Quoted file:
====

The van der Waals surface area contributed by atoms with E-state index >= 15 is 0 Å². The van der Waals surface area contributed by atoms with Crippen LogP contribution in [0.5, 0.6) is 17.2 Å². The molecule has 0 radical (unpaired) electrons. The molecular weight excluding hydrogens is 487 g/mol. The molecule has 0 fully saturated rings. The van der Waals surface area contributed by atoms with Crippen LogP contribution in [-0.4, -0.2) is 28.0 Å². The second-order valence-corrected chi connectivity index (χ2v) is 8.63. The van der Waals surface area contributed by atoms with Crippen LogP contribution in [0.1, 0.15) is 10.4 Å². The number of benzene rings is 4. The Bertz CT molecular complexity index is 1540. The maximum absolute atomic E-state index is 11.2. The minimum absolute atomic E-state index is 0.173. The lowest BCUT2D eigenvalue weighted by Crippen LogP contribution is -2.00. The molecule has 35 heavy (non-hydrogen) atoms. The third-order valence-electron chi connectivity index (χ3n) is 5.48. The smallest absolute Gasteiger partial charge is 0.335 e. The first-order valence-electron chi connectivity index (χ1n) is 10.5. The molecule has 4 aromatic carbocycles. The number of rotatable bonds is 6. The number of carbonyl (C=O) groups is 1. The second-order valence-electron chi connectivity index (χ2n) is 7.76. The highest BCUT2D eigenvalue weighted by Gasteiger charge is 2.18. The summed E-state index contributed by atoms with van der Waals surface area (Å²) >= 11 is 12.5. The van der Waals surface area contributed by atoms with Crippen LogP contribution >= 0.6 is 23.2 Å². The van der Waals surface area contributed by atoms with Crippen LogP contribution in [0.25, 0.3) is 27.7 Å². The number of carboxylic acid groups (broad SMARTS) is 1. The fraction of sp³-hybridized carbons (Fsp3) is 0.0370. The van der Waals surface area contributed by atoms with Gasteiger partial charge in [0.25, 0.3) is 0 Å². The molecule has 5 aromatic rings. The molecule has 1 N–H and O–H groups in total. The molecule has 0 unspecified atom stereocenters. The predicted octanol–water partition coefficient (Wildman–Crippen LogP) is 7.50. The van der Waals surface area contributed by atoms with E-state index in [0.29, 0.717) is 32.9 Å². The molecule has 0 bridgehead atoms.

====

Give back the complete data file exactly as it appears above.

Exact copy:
The van der Waals surface area contributed by atoms with E-state index >= 15 is 0 Å². The van der Waals surface area contributed by atoms with Crippen LogP contribution in [0.5, 0.6) is 17.2 Å². The molecule has 0 radical (unpaired) electrons. The molecular weight excluding hydrogens is 487 g/mol. The molecule has 0 fully saturated rings. The van der Waals surface area contributed by atoms with Crippen LogP contribution in [-0.4, -0.2) is 28.0 Å². The second-order valence-corrected chi connectivity index (χ2v) is 8.63. The van der Waals surface area contributed by atoms with Crippen LogP contribution in [0.1, 0.15) is 10.4 Å². The number of benzene rings is 4. The Bertz CT molecular complexity index is 1540. The maximum absolute atomic E-state index is 11.2. The minimum absolute atomic E-state index is 0.173. The lowest BCUT2D eigenvalue weighted by Crippen LogP contribution is -2.00. The molecule has 35 heavy (non-hydrogen) atoms. The third-order valence-electron chi connectivity index (χ3n) is 5.48. The smallest absolute Gasteiger partial charge is 0.335 e. The first-order valence-electron chi connectivity index (χ1n) is 10.5. The molecule has 4 aromatic carbocycles. The number of rotatable bonds is 6. The number of carbonyl (C=O) groups is 1. The second-order valence-electron chi connectivity index (χ2n) is 7.76. The highest BCUT2D eigenvalue weighted by Gasteiger charge is 2.18. The summed E-state index contributed by atoms with van der Waals surface area (Å²) >= 11 is 12.5. The van der Waals surface area contributed by atoms with Crippen LogP contribution >= 0.6 is 23.2 Å². The van der Waals surface area contributed by atoms with Crippen LogP contribution in [0.25, 0.3) is 27.7 Å². The number of carboxylic acid groups (broad SMARTS) is 1. The fraction of sp³-hybridized carbons (Fsp3) is 0.0370. The van der Waals surface area contributed by atoms with Gasteiger partial charge in [0.25, 0.3) is 0 Å². The molecule has 5 aromatic rings. The molecule has 1 N–H and O–H groups in total. The molecule has 0 unspecified atom stereocenters. The predicted octanol–water partition coefficient (Wildman–Crippen LogP) is 7.50. The van der Waals surface area contributed by atoms with E-state index in [0.29, 0.717) is 32.9 Å². The molecule has 0 bridgehead atoms.